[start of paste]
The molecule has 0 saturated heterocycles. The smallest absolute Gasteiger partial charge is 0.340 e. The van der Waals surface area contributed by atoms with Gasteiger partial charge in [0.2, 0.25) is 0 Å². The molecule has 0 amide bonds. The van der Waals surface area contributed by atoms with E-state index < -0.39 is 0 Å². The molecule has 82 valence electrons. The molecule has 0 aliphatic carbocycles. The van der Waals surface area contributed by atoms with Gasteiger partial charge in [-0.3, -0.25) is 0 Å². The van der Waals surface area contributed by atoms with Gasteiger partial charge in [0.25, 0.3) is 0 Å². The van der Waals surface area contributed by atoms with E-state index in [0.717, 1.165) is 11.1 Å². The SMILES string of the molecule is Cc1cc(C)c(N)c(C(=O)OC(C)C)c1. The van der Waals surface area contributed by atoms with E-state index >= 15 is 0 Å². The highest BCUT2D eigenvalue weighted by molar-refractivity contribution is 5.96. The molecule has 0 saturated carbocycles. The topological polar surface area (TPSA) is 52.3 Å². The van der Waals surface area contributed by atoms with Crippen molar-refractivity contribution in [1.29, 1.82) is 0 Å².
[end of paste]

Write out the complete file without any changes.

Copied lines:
The molecule has 0 saturated heterocycles. The smallest absolute Gasteiger partial charge is 0.340 e. The van der Waals surface area contributed by atoms with Gasteiger partial charge in [0.2, 0.25) is 0 Å². The molecule has 0 amide bonds. The van der Waals surface area contributed by atoms with E-state index < -0.39 is 0 Å². The molecule has 82 valence electrons. The molecule has 0 aliphatic carbocycles. The van der Waals surface area contributed by atoms with Gasteiger partial charge in [-0.3, -0.25) is 0 Å². The van der Waals surface area contributed by atoms with Gasteiger partial charge in [0.25, 0.3) is 0 Å². The van der Waals surface area contributed by atoms with E-state index in [0.717, 1.165) is 11.1 Å². The SMILES string of the molecule is Cc1cc(C)c(N)c(C(=O)OC(C)C)c1. The van der Waals surface area contributed by atoms with E-state index >= 15 is 0 Å². The highest BCUT2D eigenvalue weighted by molar-refractivity contribution is 5.96. The molecule has 0 saturated carbocycles. The topological polar surface area (TPSA) is 52.3 Å². The van der Waals surface area contributed by atoms with Crippen molar-refractivity contribution in [1.29, 1.82) is 0 Å².